Bubinga is beautiful and very hard, but it is not a wood that I would normally use. It is not grown sustainably and the species, while not endangered yet, are on a way to becoming endangered. But since I got this piece for free with a shipment of steel, I have used it. I think I got it for free because it had a worm-hole, but luckily enough it got completely ground away during work. And the piece was big enough for me to make the handle in a shape and size that I have initially intended. It has a trapezoid-profile with rounded edges, for better grip and edge-alignment.

The fourth blade was fitted with a horn bolster and cherry crotch wood with a bone spacer. And this is the closest to my intended design of all three. It is now in the possession of my main tester – my mom.

© Charly, all rights reserved. Click for full size.

© Charly, all rights reserved. Click for full size.

The cherry wood is very beautiful, all the more pitty for the unseemly cracks. I will have to devise and use some kind of end-cap for cases like this when it would be a waste to toss the wood but there are some blemishes on the end grain. My mother does not mid it as it is and I hope it will serve well. Apart from these cracks, the only thing that went wrong was a cut in my left thumb – yup, I got symmetrical cuts with different knives.

Stats for all these knives: blade ~210 mm length, 3 mm thick, 50 mm wide, grip ~130 mm long. They are more forward-weighted than my full-width tang kitchen knives, so they would be probably very effective choppers too – the point of balance is right at the heel of the blade.


  1. kestrel says

    These turned out really well. I particularly like the bubinga handle, but the cherry wood handle is also really attractive. Is there a photo of the buffalo horn handle, or is my computer refusing to show it to me?

    You should take a moment to congratulate yourself on this project. You stuck with it through thick and thin, and through thumb cuts. The end product are definitely knives, and they certainly cut things as I am sure your thumbs can attest. And that, after all, is the idea behind a knife. So good work, and congratulations on the beautiful results!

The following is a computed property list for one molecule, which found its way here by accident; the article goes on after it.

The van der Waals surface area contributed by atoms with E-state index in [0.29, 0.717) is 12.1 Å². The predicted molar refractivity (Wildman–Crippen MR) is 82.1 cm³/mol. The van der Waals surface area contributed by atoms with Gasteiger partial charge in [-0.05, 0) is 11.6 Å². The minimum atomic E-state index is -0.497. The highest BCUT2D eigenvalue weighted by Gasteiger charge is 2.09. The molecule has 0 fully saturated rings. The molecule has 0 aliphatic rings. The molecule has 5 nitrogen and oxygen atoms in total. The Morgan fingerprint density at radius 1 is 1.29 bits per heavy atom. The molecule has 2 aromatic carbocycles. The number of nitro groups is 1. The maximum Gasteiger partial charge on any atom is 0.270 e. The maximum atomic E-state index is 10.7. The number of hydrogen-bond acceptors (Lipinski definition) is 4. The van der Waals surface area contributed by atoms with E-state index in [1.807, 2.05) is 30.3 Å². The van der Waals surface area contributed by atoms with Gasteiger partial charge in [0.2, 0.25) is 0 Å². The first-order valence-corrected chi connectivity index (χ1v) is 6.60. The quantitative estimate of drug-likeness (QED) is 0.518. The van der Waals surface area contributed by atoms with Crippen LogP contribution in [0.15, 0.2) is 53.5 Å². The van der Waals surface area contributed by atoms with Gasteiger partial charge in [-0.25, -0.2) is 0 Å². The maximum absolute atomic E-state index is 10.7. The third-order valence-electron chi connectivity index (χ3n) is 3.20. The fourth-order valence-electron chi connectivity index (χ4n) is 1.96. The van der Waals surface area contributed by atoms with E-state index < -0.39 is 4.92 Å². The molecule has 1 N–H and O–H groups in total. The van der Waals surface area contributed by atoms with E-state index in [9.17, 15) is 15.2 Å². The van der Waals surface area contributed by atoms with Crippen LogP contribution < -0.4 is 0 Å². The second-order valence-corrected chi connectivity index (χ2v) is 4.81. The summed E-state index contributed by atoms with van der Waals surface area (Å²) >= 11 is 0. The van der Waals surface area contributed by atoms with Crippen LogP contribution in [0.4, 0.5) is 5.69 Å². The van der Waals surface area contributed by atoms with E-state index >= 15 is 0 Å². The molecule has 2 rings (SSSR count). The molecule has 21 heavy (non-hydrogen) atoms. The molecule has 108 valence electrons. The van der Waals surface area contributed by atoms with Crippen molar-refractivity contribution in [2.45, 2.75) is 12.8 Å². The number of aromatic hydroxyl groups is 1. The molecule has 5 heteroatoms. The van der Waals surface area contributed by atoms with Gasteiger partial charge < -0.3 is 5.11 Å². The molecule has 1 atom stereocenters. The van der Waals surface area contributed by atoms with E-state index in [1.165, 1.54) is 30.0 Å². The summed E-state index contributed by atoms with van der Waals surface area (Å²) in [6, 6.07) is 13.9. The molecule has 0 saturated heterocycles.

2. says

    @kestrel, there is no buffalo horn handle, only the first and last knife have bolsters from buffalo horn -- the dark piece between the wood and the blade.

  3. kestrel says

    @Charly: ah OK! I did not understand, sorry. Reading too fast I guess and being too excited about buffalo horn as a handle material.

    Also it’s cool to learn the various parts of the knife, where once I only knew “handle” and “blade” now I know more terms. And learning things is always good in my book.

  4. Ice Swimmer says

    I love the horn-bone-wood combination. The first one looks like an old knife, as if many tasty dinners, cooked on open fire, had been prepared with it already. The last one looks quite Nordic, the light wood and the contrasting horn give it clear, crisp lines and stylishness. I also love how the wood grain follows the shape.

  5. voyager says

    Nice work, Charly. I like the rough look of the first handle -- it makes it look well-loved and used. The Bubinga wood has a lovely rich grain.

  6. Ice Swimmer says

    Look at the second picture. It looks like the handle has a picture of landscape in drought, brown leaves on the roundish trees, fallen branches, a fire in the foreground, mountains in the upper right corner and sun setting.

Leave a Reply